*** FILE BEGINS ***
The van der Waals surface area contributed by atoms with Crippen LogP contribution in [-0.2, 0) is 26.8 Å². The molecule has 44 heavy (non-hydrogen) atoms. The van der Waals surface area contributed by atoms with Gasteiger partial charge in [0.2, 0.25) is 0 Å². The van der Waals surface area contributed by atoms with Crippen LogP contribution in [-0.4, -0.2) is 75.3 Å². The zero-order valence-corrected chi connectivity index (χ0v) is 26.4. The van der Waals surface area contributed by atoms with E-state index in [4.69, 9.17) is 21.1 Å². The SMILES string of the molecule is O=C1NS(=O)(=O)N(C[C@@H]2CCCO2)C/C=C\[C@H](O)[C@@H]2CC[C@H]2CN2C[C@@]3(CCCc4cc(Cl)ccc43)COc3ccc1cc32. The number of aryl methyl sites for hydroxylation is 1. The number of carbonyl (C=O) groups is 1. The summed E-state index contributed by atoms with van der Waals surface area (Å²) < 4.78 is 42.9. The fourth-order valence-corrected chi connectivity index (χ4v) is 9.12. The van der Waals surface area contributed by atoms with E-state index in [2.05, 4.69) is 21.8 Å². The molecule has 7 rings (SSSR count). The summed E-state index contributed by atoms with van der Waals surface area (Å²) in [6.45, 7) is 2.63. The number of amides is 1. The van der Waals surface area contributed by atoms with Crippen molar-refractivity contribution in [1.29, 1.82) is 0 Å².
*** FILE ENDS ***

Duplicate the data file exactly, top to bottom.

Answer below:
The van der Waals surface area contributed by atoms with Crippen LogP contribution in [-0.2, 0) is 26.8 Å². The molecule has 44 heavy (non-hydrogen) atoms. The van der Waals surface area contributed by atoms with Gasteiger partial charge in [0.2, 0.25) is 0 Å². The van der Waals surface area contributed by atoms with Crippen LogP contribution in [-0.4, -0.2) is 75.3 Å². The zero-order valence-corrected chi connectivity index (χ0v) is 26.4. The van der Waals surface area contributed by atoms with E-state index in [4.69, 9.17) is 21.1 Å². The SMILES string of the molecule is O=C1NS(=O)(=O)N(C[C@@H]2CCCO2)C/C=C\[C@H](O)[C@@H]2CC[C@H]2CN2C[C@@]3(CCCc4cc(Cl)ccc43)COc3ccc1cc32. The number of aryl methyl sites for hydroxylation is 1. The number of carbonyl (C=O) groups is 1. The summed E-state index contributed by atoms with van der Waals surface area (Å²) < 4.78 is 42.9. The fourth-order valence-corrected chi connectivity index (χ4v) is 9.12. The van der Waals surface area contributed by atoms with E-state index in [2.05, 4.69) is 21.8 Å². The molecule has 7 rings (SSSR count). The summed E-state index contributed by atoms with van der Waals surface area (Å²) in [6.45, 7) is 2.63. The number of amides is 1. The van der Waals surface area contributed by atoms with Crippen molar-refractivity contribution in [1.29, 1.82) is 0 Å².